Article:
In a call this week with House Democrats, Speaker Nancy PelosiNancy PelosiSchumer vows to advance two-pronged infrastructure plan next month Senators say White House aides agreed to infrastructure 'framework' Tim Cook called Pelosi to say tech antitrust bills were rushed MORE (D-Calif.) floated four different routes Congress could take: have the Senate vote again on the House-passed bill to create an outside commission; form a select House committee, consisting of lawmakers hand-picked by leaders in both parties; allow several sitting committees to continue their probes into Jan. 6; or empower a single House committee, like Homeland Security or Oversight and Reform, to take the lead on the investigation.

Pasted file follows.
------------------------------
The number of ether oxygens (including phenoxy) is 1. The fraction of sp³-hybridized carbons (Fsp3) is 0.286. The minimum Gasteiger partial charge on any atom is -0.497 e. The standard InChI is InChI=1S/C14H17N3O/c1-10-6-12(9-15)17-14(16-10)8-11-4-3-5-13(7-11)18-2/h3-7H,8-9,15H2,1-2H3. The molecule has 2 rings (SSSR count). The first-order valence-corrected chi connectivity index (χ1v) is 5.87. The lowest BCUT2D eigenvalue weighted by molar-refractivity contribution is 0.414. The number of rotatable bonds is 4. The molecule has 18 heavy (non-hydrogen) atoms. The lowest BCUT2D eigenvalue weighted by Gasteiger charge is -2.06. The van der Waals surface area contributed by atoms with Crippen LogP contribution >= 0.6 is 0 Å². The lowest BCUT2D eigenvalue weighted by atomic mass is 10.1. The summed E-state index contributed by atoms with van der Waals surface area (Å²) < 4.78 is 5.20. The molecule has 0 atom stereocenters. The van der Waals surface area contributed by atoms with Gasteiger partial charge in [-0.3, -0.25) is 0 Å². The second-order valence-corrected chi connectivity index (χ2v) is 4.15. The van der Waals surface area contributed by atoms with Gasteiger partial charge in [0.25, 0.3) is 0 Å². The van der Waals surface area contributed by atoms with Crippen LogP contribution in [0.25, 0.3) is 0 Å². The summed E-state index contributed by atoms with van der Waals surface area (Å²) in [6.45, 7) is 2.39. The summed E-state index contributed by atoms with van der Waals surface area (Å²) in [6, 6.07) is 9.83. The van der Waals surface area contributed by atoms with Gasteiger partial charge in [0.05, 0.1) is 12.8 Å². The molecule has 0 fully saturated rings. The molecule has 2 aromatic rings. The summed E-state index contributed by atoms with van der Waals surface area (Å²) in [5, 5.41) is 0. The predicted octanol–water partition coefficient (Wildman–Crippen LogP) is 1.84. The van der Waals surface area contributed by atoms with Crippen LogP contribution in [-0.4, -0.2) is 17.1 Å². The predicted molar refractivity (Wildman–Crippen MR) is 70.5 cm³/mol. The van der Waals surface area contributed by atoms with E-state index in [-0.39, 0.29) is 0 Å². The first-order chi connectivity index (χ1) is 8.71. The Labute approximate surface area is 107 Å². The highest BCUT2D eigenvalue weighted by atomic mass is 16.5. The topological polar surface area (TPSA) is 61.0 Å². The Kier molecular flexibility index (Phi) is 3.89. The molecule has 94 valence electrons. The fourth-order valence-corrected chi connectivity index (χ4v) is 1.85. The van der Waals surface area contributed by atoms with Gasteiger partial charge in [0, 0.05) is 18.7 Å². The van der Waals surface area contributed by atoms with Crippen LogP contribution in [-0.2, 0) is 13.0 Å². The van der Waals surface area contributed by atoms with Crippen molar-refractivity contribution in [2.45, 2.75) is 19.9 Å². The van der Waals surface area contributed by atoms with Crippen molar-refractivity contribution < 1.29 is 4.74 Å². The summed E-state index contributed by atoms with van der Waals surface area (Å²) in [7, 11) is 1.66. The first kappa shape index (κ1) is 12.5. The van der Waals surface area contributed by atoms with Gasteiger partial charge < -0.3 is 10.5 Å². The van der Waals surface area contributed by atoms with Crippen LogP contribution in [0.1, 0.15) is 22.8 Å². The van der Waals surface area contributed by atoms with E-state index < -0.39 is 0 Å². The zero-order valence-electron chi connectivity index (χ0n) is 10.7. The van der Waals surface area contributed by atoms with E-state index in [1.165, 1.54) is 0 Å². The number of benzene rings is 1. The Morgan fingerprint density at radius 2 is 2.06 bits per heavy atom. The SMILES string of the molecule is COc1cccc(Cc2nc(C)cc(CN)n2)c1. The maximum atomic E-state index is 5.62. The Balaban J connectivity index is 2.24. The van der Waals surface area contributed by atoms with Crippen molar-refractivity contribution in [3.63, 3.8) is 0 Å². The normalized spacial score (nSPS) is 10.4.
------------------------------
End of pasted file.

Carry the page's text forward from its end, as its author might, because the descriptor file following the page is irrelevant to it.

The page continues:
Some Democrats who sit on the House Homeland Security Committee argued that their panel should take on an expanded role in the investigation.

“The Homeland Security Committee has been committed, in a bipartisan manner, to finding facts about Jan. 6 and preventing another attack on our Capitol,” Rep. Josh GottheimerJoshua (Josh) GottheimerBipartisan lawmakers introduce bill targeting Hamas financing, citing bitcoin donations Centrists gain foothold in infrastructure talks; cyber attacks at center of Biden-Putin meeting Omar feuds with Jewish Democrats MORE (D-N.J.) told The Hill on Thursday. “The committee has a long track record of constructive bipartisan work for what’s best for our country.”